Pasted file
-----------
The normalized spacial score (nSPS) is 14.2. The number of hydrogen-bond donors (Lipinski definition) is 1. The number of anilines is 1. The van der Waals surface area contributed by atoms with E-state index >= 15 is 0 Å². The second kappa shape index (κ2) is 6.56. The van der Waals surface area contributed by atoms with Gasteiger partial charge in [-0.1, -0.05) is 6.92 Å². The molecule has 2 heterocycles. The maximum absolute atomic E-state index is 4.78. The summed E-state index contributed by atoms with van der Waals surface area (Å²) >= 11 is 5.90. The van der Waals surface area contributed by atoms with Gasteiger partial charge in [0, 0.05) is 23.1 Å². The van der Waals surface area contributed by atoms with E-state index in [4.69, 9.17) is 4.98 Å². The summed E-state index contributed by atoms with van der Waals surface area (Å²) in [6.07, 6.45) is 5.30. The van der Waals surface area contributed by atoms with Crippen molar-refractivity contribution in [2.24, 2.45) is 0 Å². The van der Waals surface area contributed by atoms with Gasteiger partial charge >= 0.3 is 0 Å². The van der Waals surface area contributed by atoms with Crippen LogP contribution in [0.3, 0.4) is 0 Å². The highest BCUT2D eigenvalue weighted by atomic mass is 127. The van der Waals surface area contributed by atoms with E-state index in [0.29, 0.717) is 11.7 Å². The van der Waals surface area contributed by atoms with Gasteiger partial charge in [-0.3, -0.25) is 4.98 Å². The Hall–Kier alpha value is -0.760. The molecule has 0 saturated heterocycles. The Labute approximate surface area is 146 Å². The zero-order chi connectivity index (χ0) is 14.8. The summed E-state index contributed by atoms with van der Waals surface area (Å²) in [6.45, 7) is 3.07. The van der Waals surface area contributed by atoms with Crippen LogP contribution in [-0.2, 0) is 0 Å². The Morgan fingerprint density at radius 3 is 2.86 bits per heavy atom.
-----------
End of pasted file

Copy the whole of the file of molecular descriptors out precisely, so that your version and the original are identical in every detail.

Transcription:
The normalized spacial score (nSPS) is 14.2. The number of hydrogen-bond donors (Lipinski definition) is 1. The number of anilines is 1. The van der Waals surface area contributed by atoms with E-state index >= 15 is 0 Å². The second kappa shape index (κ2) is 6.56. The van der Waals surface area contributed by atoms with Gasteiger partial charge in [-0.1, -0.05) is 6.92 Å². The molecule has 2 heterocycles. The maximum absolute atomic E-state index is 4.78. The summed E-state index contributed by atoms with van der Waals surface area (Å²) >= 11 is 5.90. The van der Waals surface area contributed by atoms with Gasteiger partial charge in [0, 0.05) is 23.1 Å². The van der Waals surface area contributed by atoms with E-state index in [4.69, 9.17) is 4.98 Å². The summed E-state index contributed by atoms with van der Waals surface area (Å²) in [6.07, 6.45) is 5.30. The van der Waals surface area contributed by atoms with Crippen molar-refractivity contribution in [2.24, 2.45) is 0 Å². The van der Waals surface area contributed by atoms with Gasteiger partial charge >= 0.3 is 0 Å². The van der Waals surface area contributed by atoms with Crippen LogP contribution in [0.3, 0.4) is 0 Å². The highest BCUT2D eigenvalue weighted by atomic mass is 127. The van der Waals surface area contributed by atoms with E-state index in [0.29, 0.717) is 11.7 Å². The van der Waals surface area contributed by atoms with Gasteiger partial charge in [-0.3, -0.25) is 4.98 Å². The Hall–Kier alpha value is -0.760. The molecule has 0 saturated heterocycles. The Labute approximate surface area is 146 Å². The zero-order chi connectivity index (χ0) is 14.8. The summed E-state index contributed by atoms with van der Waals surface area (Å²) in [6.45, 7) is 3.07. The van der Waals surface area contributed by atoms with Crippen LogP contribution in [-0.2, 0) is 0 Å². The Morgan fingerprint density at radius 3 is 2.86 bits per heavy atom.